Uddering 101

Get a firm grasp on how and when to udder your ewes this season.

With weaning fast approaching, it can be tempting to squeeze as many 'yard' jobs in as possible to reduce the amount of times you have to muster up your flock. 

However, it pays to hold off on uddering your ewes until further down the track! Studies have shown that checking udders 4-6 weeks post-weaning identifies around double the amount of mastitis ewes, compared to uddering at weaning alone. 

The same studies also show that lambs who were born to ewes that turn out to have udder defects are 3-4 times more likely to die, with lambs that survive averaging significantly less weight gains. So, waiting a while longer to check udders, to prevent more ewes with mastitis making it to the next mating, makes both financial and animal health sense!

The reason behind the recommended timeframe is because some ewes may develop infections post-weaning and it is also often easier to identify problems with the udder once they have dried off.

Recognising mastitis

Mastitis occurs as bacteria enter the udder, resulting in an infection characterised by swelling and inflammation.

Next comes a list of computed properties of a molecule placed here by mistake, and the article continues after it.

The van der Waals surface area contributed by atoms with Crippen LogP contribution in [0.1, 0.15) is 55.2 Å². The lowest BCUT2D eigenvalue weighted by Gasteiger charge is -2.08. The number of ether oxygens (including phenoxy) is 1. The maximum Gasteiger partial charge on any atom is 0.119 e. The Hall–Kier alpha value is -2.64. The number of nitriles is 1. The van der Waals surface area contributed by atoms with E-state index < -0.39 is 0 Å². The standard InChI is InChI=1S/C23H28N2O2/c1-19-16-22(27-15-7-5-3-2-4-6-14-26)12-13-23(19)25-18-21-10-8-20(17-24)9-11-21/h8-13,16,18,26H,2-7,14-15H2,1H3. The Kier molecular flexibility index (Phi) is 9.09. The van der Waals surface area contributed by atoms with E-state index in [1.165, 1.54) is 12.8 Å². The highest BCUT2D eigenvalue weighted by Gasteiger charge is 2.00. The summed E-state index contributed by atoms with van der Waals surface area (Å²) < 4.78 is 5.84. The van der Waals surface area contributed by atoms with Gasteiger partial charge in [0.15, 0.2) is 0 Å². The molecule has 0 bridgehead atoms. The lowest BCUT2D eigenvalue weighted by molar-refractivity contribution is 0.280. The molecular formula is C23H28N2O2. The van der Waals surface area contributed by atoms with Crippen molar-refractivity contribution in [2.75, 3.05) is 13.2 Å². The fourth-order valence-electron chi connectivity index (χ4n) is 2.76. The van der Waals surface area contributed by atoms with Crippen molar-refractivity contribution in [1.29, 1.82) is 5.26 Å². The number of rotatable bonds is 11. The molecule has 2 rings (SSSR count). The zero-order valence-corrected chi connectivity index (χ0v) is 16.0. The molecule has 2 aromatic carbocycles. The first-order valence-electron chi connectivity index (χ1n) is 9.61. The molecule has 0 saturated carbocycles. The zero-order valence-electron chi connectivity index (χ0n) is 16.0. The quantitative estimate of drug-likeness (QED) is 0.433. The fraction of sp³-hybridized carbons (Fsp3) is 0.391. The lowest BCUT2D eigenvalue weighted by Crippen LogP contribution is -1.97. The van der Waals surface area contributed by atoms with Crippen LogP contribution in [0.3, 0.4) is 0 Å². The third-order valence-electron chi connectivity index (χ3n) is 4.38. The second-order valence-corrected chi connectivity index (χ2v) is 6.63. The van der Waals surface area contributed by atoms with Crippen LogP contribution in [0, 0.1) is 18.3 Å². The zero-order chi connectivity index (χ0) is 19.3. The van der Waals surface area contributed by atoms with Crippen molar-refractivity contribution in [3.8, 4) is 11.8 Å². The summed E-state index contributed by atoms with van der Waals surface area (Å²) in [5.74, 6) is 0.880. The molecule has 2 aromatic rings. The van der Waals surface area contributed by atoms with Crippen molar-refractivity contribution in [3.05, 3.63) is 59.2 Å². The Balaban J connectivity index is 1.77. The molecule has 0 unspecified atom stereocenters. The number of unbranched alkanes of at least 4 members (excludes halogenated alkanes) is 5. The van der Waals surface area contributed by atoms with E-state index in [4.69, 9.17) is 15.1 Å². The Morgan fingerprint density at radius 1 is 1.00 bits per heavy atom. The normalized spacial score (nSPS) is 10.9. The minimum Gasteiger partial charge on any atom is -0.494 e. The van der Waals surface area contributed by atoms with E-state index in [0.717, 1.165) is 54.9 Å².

How to check the udder

Uddering ewes to pick up mastitis should be done by gently squeezing both sides of the udder while the ewe is in the race, or sheep handler, feeling for generalised hardness or lumps in one or both halves.

What is acceptable?

  • OK: Lumps in front and behind the udder can be normal in ewes;

  • NOT OK: Lumps within udder tissue itself is abnormal.

If identified early, (hot, swollen udders), mastitis may be able to be treated with antibiotics, however, typically ewes are found with chronic infections that are unlikely to be treated successfully.

Ewes with mastitis should be identified, marked and culled as future infections are more likely, along with the existing damage already caused to the udder likely to make subsequent lamb feeding more difficult. 

Teat defects

It is also important to check udders for any missing, or very damaged, teats and it is recommended that these ewes should be culled. However, some abrasions or scarring caused by their lambs feeding are normal and, often, not problematic.  

Ewes that have a thickened core down the centre of one or both teats (like a pencil lead) at 4-6 weeks post-weaning should be culled*.

Making the final call

Culling ewes with mastitis, or certain udder/teat defects, helps to prevent issues in future seasons and maintain optimum health within your flock. 

If you are unsure if some ewes need to be culled, or if they are fit to go on a stock truck, set them aside and give your KeyVet a call - we would be happy to come out and double check. You can also read more about what stock are fit for transport here.

Sources: Beef + Lamb New Zealand

*Research studies suggest the thickened core is only a problem if it is still there 4-6 weeks after weaning.


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